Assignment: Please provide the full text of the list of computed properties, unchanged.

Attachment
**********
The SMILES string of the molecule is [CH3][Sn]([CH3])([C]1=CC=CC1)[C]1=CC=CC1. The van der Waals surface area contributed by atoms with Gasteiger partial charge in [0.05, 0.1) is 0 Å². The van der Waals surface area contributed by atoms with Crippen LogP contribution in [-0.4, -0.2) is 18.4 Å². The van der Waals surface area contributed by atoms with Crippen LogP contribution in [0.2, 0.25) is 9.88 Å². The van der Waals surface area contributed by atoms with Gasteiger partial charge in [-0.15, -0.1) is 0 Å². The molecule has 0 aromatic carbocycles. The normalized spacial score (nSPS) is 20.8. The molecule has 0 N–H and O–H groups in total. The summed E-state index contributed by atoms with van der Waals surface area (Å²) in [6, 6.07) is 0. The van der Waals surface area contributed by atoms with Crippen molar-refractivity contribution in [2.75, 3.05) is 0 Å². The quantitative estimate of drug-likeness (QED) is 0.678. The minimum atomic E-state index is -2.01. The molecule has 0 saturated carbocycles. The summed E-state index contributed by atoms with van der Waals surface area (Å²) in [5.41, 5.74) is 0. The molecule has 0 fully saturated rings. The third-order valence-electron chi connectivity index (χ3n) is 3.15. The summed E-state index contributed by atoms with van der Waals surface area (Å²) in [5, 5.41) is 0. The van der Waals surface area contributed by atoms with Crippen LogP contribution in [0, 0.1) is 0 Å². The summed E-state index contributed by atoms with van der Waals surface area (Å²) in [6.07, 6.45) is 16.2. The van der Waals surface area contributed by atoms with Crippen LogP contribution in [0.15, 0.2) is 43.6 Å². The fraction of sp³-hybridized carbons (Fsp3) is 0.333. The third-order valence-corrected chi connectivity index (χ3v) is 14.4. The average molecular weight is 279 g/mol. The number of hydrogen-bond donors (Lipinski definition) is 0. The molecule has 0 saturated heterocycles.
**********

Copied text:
The SMILES string of the molecule is [CH3][Sn]([CH3])([C]1=CC=CC1)[C]1=CC=CC1. The van der Waals surface area contributed by atoms with Gasteiger partial charge in [0.05, 0.1) is 0 Å². The van der Waals surface area contributed by atoms with Crippen LogP contribution in [-0.4, -0.2) is 18.4 Å². The van der Waals surface area contributed by atoms with Crippen LogP contribution in [0.2, 0.25) is 9.88 Å². The van der Waals surface area contributed by atoms with Gasteiger partial charge in [-0.15, -0.1) is 0 Å². The molecule has 0 aromatic carbocycles. The normalized spacial score (nSPS) is 20.8. The molecule has 0 N–H and O–H groups in total. The summed E-state index contributed by atoms with van der Waals surface area (Å²) in [6, 6.07) is 0. The van der Waals surface area contributed by atoms with Crippen molar-refractivity contribution in [2.75, 3.05) is 0 Å². The quantitative estimate of drug-likeness (QED) is 0.678. The minimum atomic E-state index is -2.01. The molecule has 0 saturated carbocycles. The summed E-state index contributed by atoms with van der Waals surface area (Å²) in [5.41, 5.74) is 0. The molecule has 0 fully saturated rings. The third-order valence-electron chi connectivity index (χ3n) is 3.15. The summed E-state index contributed by atoms with van der Waals surface area (Å²) in [5, 5.41) is 0. The van der Waals surface area contributed by atoms with Crippen LogP contribution in [0, 0.1) is 0 Å². The summed E-state index contributed by atoms with van der Waals surface area (Å²) in [6.07, 6.45) is 16.2. The van der Waals surface area contributed by atoms with Crippen LogP contribution in [0.15, 0.2) is 43.6 Å². The fraction of sp³-hybridized carbons (Fsp3) is 0.333. The third-order valence-corrected chi connectivity index (χ3v) is 14.4. The average molecular weight is 279 g/mol. The number of hydrogen-bond donors (Lipinski definition) is 0. The molecule has 0 saturated heterocycles.